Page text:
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Lately, I was reading that article about SSL client certificate.

Why is nobody using SSL Client Certificate?

The answer was to that question was :

In the current state, this excellent idea is rendered completely useless by the awful usability and the completely detached nature: This is a browser feature. It's browser dependent without a way for the sites to control it - to guide users through steps.

For this to work, sites need more control.

Without giving them access to your keys.

So basically, it's a usability problem.

That made me think about cookies. Cookies are client side storage and there is nothing more easy to use than them. In fact, most users don't even know they exist. So, I thought that cookie might help here.

The part I'm interested in is 2 factors authentication.

  • Something that you know : your password
  • Something that you have : your private key for the "certificate"

Would it possible to use cookie in some clever way to provide 2 factors authenticate by storing a "certificate" in them?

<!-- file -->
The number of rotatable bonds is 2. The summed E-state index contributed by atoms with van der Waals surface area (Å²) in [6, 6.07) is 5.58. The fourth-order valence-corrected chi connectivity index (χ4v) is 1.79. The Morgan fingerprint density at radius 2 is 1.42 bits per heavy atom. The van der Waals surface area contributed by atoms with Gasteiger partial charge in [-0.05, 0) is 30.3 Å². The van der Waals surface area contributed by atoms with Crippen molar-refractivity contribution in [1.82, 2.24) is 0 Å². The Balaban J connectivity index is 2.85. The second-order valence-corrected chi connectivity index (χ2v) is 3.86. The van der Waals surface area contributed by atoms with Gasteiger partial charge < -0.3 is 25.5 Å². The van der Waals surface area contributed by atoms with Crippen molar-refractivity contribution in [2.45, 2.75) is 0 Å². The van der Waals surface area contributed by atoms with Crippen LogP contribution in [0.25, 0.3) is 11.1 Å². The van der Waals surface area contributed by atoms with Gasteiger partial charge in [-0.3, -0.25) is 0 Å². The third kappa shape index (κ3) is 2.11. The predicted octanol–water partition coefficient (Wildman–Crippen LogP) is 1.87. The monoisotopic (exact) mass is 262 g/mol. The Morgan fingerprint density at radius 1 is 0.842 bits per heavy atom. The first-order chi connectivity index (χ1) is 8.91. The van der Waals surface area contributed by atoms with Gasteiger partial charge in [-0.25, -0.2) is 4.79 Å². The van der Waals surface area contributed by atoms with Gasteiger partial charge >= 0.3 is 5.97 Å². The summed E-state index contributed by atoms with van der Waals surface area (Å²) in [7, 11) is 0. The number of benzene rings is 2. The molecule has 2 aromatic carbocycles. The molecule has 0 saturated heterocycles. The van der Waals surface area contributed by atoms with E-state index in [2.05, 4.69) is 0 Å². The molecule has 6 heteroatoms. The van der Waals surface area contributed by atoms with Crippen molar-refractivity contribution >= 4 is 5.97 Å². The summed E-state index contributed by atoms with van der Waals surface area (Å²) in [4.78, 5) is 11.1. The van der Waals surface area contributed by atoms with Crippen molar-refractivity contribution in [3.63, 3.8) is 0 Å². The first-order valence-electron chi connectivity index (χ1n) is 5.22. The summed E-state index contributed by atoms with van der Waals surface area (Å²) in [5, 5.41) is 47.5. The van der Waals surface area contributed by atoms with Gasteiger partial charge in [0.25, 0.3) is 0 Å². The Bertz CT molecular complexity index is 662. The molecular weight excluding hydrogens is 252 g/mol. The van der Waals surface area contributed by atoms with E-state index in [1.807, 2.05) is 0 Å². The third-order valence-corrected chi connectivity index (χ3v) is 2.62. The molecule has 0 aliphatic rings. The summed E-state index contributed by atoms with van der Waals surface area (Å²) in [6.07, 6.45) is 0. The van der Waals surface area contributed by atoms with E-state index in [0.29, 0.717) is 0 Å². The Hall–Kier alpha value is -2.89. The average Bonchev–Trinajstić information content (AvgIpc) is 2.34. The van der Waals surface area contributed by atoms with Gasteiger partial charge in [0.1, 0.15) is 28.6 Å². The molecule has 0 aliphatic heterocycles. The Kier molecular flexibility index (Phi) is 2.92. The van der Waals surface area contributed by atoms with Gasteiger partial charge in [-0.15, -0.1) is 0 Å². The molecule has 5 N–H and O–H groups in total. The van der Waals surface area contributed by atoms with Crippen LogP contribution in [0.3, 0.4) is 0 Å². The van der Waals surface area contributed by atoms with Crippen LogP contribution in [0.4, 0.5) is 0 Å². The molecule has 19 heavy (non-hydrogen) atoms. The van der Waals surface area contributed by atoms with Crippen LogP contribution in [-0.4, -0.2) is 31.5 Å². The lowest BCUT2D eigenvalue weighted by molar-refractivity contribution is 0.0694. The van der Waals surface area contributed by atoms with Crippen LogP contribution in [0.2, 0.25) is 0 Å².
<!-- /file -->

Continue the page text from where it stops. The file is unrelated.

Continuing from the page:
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A cookie has only one function: to be sent back to the server. It is stored on the client, but the client does not understand its contents; and the client does not use it except by sending it back.

Which basically explains that the "answer" you quote is not a real answer: it tries to side-step the problem by stating that side-stepping the problem would be cool. The whole point of cookies is to be client-side storage under control of the server; the whole point of client-side certificates and private keys is to be client-side storage that is NOT under control of the server.

In fact, client-side certificates have no real value when there is only the client and the server. Certificates make sense when a third entity enters the dance: the Certification Authority. A certificate uses asymmetric cryptography so that the client may prove its identity to the server without allowing the server to impersonate the client; this contrasts with show-the-password authentication methods in which the server necessarily learns the user's password in the process. That property of certificates is of any use only if the server was not the one who issued (signed) the certificate in the first place; otherwise, a dishonest server may emit fake user certificates at will.

So the lack of client-side certificates in the Web as we know it right now is not really a "usability problem"; it rather pertains to the idea that certificates don't have extra value for the way Web sites handle authentication (namely, each site handles its own authentication needs). Delegated authentication (like OAuth) may change this model, which would then indirectly prompt for more deployment of client-side certificates, with better user interfaces.

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